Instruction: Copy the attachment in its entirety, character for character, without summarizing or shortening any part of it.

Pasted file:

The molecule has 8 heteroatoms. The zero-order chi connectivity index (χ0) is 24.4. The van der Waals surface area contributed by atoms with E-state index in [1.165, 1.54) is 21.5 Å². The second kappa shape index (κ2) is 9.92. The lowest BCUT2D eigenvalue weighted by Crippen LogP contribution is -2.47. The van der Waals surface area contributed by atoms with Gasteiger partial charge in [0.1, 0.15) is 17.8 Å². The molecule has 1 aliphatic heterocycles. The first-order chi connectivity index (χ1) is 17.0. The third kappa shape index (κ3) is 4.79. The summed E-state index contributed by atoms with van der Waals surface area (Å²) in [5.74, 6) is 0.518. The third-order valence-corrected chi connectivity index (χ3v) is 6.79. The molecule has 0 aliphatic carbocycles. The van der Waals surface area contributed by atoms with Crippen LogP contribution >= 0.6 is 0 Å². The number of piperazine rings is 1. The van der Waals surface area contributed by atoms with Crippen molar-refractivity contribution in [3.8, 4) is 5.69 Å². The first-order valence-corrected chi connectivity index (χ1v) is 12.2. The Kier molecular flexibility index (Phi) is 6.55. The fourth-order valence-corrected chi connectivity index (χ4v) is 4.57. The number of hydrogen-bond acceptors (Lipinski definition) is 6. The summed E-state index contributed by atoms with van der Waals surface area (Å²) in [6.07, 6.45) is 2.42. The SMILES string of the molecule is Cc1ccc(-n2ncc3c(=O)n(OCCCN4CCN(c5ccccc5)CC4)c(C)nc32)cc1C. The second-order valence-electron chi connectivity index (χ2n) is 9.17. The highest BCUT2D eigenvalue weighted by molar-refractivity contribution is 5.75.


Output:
The molecule has 8 heteroatoms. The zero-order chi connectivity index (χ0) is 24.4. The van der Waals surface area contributed by atoms with E-state index in [1.165, 1.54) is 21.5 Å². The second kappa shape index (κ2) is 9.92. The lowest BCUT2D eigenvalue weighted by Crippen LogP contribution is -2.47. The van der Waals surface area contributed by atoms with Gasteiger partial charge in [0.1, 0.15) is 17.8 Å². The molecule has 1 aliphatic heterocycles. The first-order chi connectivity index (χ1) is 17.0. The third kappa shape index (κ3) is 4.79. The summed E-state index contributed by atoms with van der Waals surface area (Å²) in [5.74, 6) is 0.518. The third-order valence-corrected chi connectivity index (χ3v) is 6.79. The molecule has 0 aliphatic carbocycles. The van der Waals surface area contributed by atoms with Crippen LogP contribution >= 0.6 is 0 Å². The number of piperazine rings is 1. The van der Waals surface area contributed by atoms with Crippen molar-refractivity contribution in [3.8, 4) is 5.69 Å². The first-order valence-corrected chi connectivity index (χ1v) is 12.2. The Kier molecular flexibility index (Phi) is 6.55. The fourth-order valence-corrected chi connectivity index (χ4v) is 4.57. The number of hydrogen-bond acceptors (Lipinski definition) is 6. The summed E-state index contributed by atoms with van der Waals surface area (Å²) in [6.07, 6.45) is 2.42. The SMILES string of the molecule is Cc1ccc(-n2ncc3c(=O)n(OCCCN4CCN(c5ccccc5)CC4)c(C)nc32)cc1C. The second-order valence-electron chi connectivity index (χ2n) is 9.17. The highest BCUT2D eigenvalue weighted by molar-refractivity contribution is 5.75.